Designing the body
If I haven’t done any design of the body yet, it’s because learning Fusion 360 is much harder than I expected, at least with the time I have available. However, I decided the following:
- No 3d printing. The body is too large and thin for effective 3d printing, and the quality is probably not going to be great. I could probably pull that off with a lot of support (that I need to remove) printing it vertically with the Ultimaker Extended. Overall, not a big fan, and it’s going to take forever.
- No laser acrylic sandwich. I tried the sandwiching method for the prototype but the result is not very professionally looking. Also, it constrains a lot the shape of the body.
So I opted for a sandwich, but vertically, insted of horizontally.
Spacers for the board and the baseplate
One of the issues I need to solve is how to anchor the board to the body. This seems trivial, but it turns out that it’s a lot more complex than one could think at first glance. The problem is that I want cylindrical support pillars with M3 threads, so that I can use screws to hold the board. Additionally, I need a spacer between the board and the baseplate, otherwise the baseplate will descend. These spacers need to be rather small in height, so a nylon washer need to be added everywhere.
An important choice in the new board is that the switches will not use the Kailh hot swap connectors. This is a deliberate choice that I made since the very beginning, and I used the Kailh in the prototypes only to ease the reuse of the switches for the final product. This has the consequence that the baseplate, once the switches are soldered in place, cannot be moved anymore unless I desolder all switches. The consequence of this is that the central spacer is probably best glued onto the baseplate so that it doesn’t move around accidentally if I remove the screw.
What about the pillars on which to rest the board? Initially I tried to make a cylinder using small circles of acrylic glued with Tensol 12, but the size of the glueing surface and the brittle nature of acrylic at such sizes made me reconsider this option. The pillar needs to be threaded and resist traction from the screw, as well as internal pressure from the tap to thread the inside of the pillar. Acrylic doesn’t work for that.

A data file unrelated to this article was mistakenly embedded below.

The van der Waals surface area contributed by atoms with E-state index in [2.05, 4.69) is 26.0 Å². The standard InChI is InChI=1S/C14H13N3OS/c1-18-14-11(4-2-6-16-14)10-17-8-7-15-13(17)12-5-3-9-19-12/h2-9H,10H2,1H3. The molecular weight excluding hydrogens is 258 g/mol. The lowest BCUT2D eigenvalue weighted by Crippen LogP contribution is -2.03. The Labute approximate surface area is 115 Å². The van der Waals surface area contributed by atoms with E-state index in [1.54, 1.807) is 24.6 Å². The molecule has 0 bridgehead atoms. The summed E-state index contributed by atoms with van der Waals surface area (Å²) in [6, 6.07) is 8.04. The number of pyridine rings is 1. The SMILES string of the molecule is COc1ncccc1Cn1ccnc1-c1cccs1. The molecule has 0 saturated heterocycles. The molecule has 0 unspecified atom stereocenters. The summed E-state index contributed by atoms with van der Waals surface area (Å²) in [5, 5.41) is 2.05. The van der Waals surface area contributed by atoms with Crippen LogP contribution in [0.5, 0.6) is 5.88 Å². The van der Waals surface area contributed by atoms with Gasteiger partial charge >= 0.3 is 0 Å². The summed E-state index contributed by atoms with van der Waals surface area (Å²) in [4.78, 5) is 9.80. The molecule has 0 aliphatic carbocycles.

So I decided to 3d print a cylinder with ABS and attempt to glue it to acrylic. One important point when printing such small parts is to print more than one and keep the vertical resolution to rather coarse values, 0.15 mm in my case. Why? With small vertical values (e.g. 0.06 mm) the tip ends up stirring the still molten ABS from the previous layer. The resulting piece is just a shapeless blob of plastic. You need to leave time for the ABS to solidify, and keep the tip high between layers.
The following picture shows two pillars glued with Tensol 12 (right) and cyanoacrylate (left) to a scrap piece of acrylic.
The bond is so strong that no amount of pulling or side shearing by hand made it crack. The ABS has been threaded with a M3 tap and the screw holds really, really well.
As far as I am concerned, the board pillars is a solved problem.
The new PCBs arrived
both left and right are completed and need testing. The PCB that will hold the controller is however temporary and will be hosted in a separate box.